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Snak Manual

Introduction
Quickstart
Connecting to a server
Joining channels
Sending messages
Actions
Keeping track of people
Customization and settings
Using DCC
IRC commands
Scripting
Troubleshooting

 

Overview

Snak is a program that will let you participate in discussions in Internet Relay Chat (IRC) channels. IRC channels are like meeting rooms on the Internet, where people from all over the world can meet and chat.

There are thousands of channels, each focused on a location or subject, so it's easy to find a place where something interesting is being discussed. You can find channels for computer related topics, your favorite sci-fi tv show, sports like soccer or ice hockey, current politics, local events in boston or kenya and everything in between.

In addition to chats in the meeting rooms, you can also have private, real-time talks with friends, family or business associates.

IRC consists of many different networks, most of which have servers (dedicated computers) all over the world accessible through the Internet. Individuals use Snak to connect to a particular IRC network via a server. The largest of the IRC networks have as many as 100.000 participants and it is estimated that at any given time there is nearly a million people using IRC across the various networks.

The dominant population of IRC changes in a daily cycle, from European, to American, to Australian, to Asian, and back to European, as the day progresses. Because IRC is worldwide it can be a good way to hone your skills in Swedish or French or any other language that interests you. Chances are you can find it on IRC.

Snak is distributed as shareware, which means that it may be used freely and evaluated for 30 days at no charge. Unlimited usage requires a license key which is $29 for a single user.

After the 30-day evaluation period has ended the program will quit after 15 minutes of use if a licence is not purchased. Buying it will of course remove this limitation.

System requirements

Snak requires OS X 10.2 or newer.

Installing Snak

Snak is distributed as a single file, called Snak.dmg which contains the program and all its support files in compressed form. Double click on the dmg file to open it. A disk appears on your desktop which can be opened. Simply copy the Snak application to your application folder and run it.

The "Enable ident" folder can be disregarded unless it becomes necessary to install the Ident service. There is more information on this subject in the troubleshooting section.

Snak will make a folder in the Application Support folder, which is found in the Library folder. This is where it stores, among other things, the many sample scripts that can be explored and used.

What’s new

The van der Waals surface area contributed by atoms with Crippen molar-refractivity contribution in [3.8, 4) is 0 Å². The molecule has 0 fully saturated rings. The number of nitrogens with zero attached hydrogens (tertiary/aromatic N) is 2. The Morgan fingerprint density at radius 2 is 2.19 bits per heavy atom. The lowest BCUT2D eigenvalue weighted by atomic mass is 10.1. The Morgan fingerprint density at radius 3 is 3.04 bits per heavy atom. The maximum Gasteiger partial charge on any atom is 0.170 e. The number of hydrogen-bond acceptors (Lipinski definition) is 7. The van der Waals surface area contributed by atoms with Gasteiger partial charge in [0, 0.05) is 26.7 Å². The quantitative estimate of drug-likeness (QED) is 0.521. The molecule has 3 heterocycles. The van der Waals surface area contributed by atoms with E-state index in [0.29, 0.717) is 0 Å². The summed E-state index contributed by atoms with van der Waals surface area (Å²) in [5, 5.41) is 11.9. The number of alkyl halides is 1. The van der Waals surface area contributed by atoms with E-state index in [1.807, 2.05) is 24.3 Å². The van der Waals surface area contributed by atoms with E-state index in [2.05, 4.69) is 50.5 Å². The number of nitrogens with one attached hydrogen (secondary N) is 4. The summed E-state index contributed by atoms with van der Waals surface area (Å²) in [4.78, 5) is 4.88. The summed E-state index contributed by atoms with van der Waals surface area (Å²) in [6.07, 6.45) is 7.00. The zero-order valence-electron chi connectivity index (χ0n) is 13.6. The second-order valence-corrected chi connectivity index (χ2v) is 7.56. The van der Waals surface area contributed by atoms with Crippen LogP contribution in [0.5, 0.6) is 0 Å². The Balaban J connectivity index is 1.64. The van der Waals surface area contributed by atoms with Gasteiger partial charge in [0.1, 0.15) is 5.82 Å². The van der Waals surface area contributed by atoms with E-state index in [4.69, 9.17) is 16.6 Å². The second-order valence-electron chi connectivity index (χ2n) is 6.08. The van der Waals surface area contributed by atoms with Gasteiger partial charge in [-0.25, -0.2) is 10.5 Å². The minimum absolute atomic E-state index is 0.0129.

This release features extensive changes to the interface and improved networking code. Snak is now OS X only.

The Snak windows will normally contain multiple panels, where a panel can be a list like the action or profile list, or it can be a text panel like a channel. As before the windows can either stack (one panel visible) or tile the panels (all panels visible). The tiled view has been significantly improved, and now the panels resize dynamically when the topic bar is dragged. The panels can collapse so that only the topic area is visible. The stacked view uses a button bar to switch between panels, and this bar can be placed either above or below the panels. In both stacked and tiled view, the panels can be dragged between windows by grabbing the title bar. The windows provide live feedback of the insertion location and size of the dragged panel.

The nick column in the panels can be resized by dragging the divider between the nick column and the text area. The nicknames in the column can now be colorized for better distinction between the channel members.

The lists are now panels like the channels, consoles, queries, DCC chats and filters. This means that they can be enbedded in the same windows as the channels and thus reduce the number of windows on the screen. DCC file transfers are also panels so it is now possible to have a window listing all the downloads. The DCC panel stay open after the completion of the transfer until it is closed manually. A downloaded file can be opened directly from the DCC panel.

The profile list is expanded to display all the channels associated with the connections. The channels can be joined directly with a doubleclick on the channel name. The list also incorporates active and completed DCC transfers in a separate item.

Log files can now be saved as HTML 4 with a customizable stylesheet. This makes it easier to post an IRC log to the web.

The network code is now fully optimized for multoprocessor machines. The performance is increased and the sporadic crashes on very fast transfers are fixed. Connections to the network main servers, which distribute connections to other servers, works. The ability to connect to IPv6 enabled servers has also been added.

The preferences have been reorganized and simplified. You can now define a complete color theme and assign it on a per-panel basis. A color theme consist's of a background color and compatible nick and message colors. There is a separate panel to select the colors used in the user list, including colors for super and half-ops (channel operators with more or less privileges than the regular operators)

The scripting interface has been revised and updated with additional functionality. The included scripts, like PurePak and the TriviaBot have been updated and expanded.

The Script and Sound folders have been moved to the Application Support folder in the Library folder so that changes to these folders are not lost every time Snak is upgraded.

Please look at the version history for the full list of changes and improvements.

 

Snak is Copyright © 1997-2006 Kent Sorensen. All Rights Reserved.
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